Thursday, November 18, 2004

grime be wacky

glisten: grime

I've been thinking quite a bit lately about hip hop and about grime in particular, so I thought I'd share some tracks and some thoughts with you on the subject.

In the mid eighties, hip hop exploded out of the east and west coasts in a big way. In the mid nineties, the zeitgeist reached a new apex in the Dirty South movement. In the mid '00's, hip hop has a new home: London.

Grime is a natural progression of traditional hiphop and British garage/house dance music. The beats are relentless and fast; the samples are simple, electronic and catchy as fuckall; the rapping is speedy and innovative. This is that next shit, the step into a new direction same as the old direction.

Grime has already fronted a pair of international stars in Dizzee Rascal and Mike Skinner; more are hopefully on the way.

The location may change but the song remains the same: hip hop has always embraced optimistic self re-creation, sexist hot boy come on games and rhyme battles. I've pulled three great grime tracks that play off these iconic themes in a new way.

Meet some of the future:

Wiley with Breeze, J2K and Riko - "Pick UR Self Up"

The chopped strings and "sk-skippin" beat never cease to hook me right in to Wiley's world. It's an addictive earworm with a hella singable chorus. What more could you want?

This self-affirming "step up your game" anthem holds it's own against Ghostface's "The Juks" and also makes an excellent bookend to the Nas "I Can" done right that is Dizzee Rascal's 'Dream'.

Wiley shies away from the "grime" label, preferring to call his music "eski". Whatever, it's still hip hop to me; note the C.R.E.A.M. reference.

Buy "Treddin' on Thin Ice", Wiley's remarkable first album, from Amazon or, if you can deal in pounds, direct from XL Records.
Read this long interview with Wiley.
Read this excellent and accurate review of "Treddin'" from Stylus magazine.

Brazen - "Buff Girls"

Video game melodies and big beat and cowbell and cherry flavoured condoms? Count me in. "Buff Girls" is a sweet Miami Vice dream of old-school mack daddy balladeering that stinks of kitschy "Knockin' the Boots" beauty and novelty. This is NOT a bad thing.

Brazen is pretty ungooglable, but his flow is fairly unassailable.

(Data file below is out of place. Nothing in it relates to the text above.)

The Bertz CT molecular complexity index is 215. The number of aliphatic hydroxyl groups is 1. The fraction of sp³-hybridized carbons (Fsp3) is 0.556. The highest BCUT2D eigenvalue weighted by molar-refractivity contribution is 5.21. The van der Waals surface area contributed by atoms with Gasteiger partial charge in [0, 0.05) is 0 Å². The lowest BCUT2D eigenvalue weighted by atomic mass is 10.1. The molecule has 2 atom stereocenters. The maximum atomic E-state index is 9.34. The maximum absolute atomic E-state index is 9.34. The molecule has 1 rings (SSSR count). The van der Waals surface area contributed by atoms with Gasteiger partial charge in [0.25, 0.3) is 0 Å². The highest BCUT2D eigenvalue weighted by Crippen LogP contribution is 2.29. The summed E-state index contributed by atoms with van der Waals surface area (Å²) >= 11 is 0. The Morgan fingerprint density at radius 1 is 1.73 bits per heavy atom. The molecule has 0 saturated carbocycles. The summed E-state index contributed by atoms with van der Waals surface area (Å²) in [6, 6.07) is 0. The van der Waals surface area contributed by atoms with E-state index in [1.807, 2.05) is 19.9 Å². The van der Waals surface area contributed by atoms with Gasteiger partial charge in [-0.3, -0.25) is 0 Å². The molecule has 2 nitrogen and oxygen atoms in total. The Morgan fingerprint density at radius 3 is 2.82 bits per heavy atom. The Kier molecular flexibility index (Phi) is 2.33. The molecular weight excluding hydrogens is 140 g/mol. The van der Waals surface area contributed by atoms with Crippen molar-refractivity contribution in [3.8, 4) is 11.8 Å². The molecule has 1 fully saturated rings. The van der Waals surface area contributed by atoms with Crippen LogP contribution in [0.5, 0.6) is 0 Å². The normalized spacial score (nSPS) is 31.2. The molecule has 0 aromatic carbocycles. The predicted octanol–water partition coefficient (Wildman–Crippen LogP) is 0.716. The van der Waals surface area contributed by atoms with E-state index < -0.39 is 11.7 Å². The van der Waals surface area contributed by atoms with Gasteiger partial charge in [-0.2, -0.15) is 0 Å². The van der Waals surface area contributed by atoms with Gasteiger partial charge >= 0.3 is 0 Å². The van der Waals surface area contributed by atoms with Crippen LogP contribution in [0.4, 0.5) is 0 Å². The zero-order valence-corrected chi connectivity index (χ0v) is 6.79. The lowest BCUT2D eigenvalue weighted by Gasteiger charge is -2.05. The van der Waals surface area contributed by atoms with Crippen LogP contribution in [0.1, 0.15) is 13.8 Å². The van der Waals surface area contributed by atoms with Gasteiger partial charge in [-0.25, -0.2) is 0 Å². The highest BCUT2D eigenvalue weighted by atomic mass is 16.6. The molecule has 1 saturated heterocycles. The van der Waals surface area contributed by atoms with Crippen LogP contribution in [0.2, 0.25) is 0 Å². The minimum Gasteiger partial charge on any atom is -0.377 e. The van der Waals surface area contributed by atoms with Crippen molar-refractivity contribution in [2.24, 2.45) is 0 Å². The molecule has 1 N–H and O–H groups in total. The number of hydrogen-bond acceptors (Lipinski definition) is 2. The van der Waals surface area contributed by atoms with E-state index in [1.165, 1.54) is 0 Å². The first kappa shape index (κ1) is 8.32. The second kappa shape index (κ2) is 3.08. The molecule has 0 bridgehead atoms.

"Fortunately we ain't gotta be together/let's just missionary like we were a couple forever" is a lyric that LL (who Brazen is DEFINITELY biting a bit) wishes he had thought of first.

Buy "Aim High Vol. 1", a collection of tracks spun by DJ Target, from Uptown Records.
There's an obscure but not especially interesting cut from Dizzee and Wiley onboard; I'd recommend picking it up for the lesser known (in America) artists. Lots of nice tracks.
Read Sasha Frere-Jones take on the genre, via a Diz/Skinner overview.

Medasyn with Frost P, Zuz Rock, Lady Sovereign and Shystie - "The Battle"

Saved the best for last. This astonishing eight minute two-on-two battle of the sexes hip hop track has a deceptively simple string hook and four dynamic MC's that ride the beat like a rodeo cowboy. This is exciting, pulse-raising stuff that climaxes with a series of solo spits that would put many an American artist to shame.

Bottled adrenaline, pure and simple.

This is one of my favorite tracks of the year, methinks and Lady SOV is probably my favorite new artist of the moment. I can't wait for the album to drop internationally. This girl is the real thing and then some.

I can't find a place to buy this promo disc; anybody got a source?

Read "The Battle" press release.
Read this engaging piece on grime, which includes a short profile of Lady SOV.
Visit HardStep Sistaz and read about the next generation of femm-cs.
Read this Guardian piece about British lady rappers.



The Numbers game CD will return; I've just felt the need to diversify and come up with the occasional set of tracks that have me excited. I've also decided to feel comfortable about posting when I CAN (between two and four times a week) as opposed to forcing myself into an arbitrary schedule. Don't worry; I'll still do my damnedest to keep the music coming.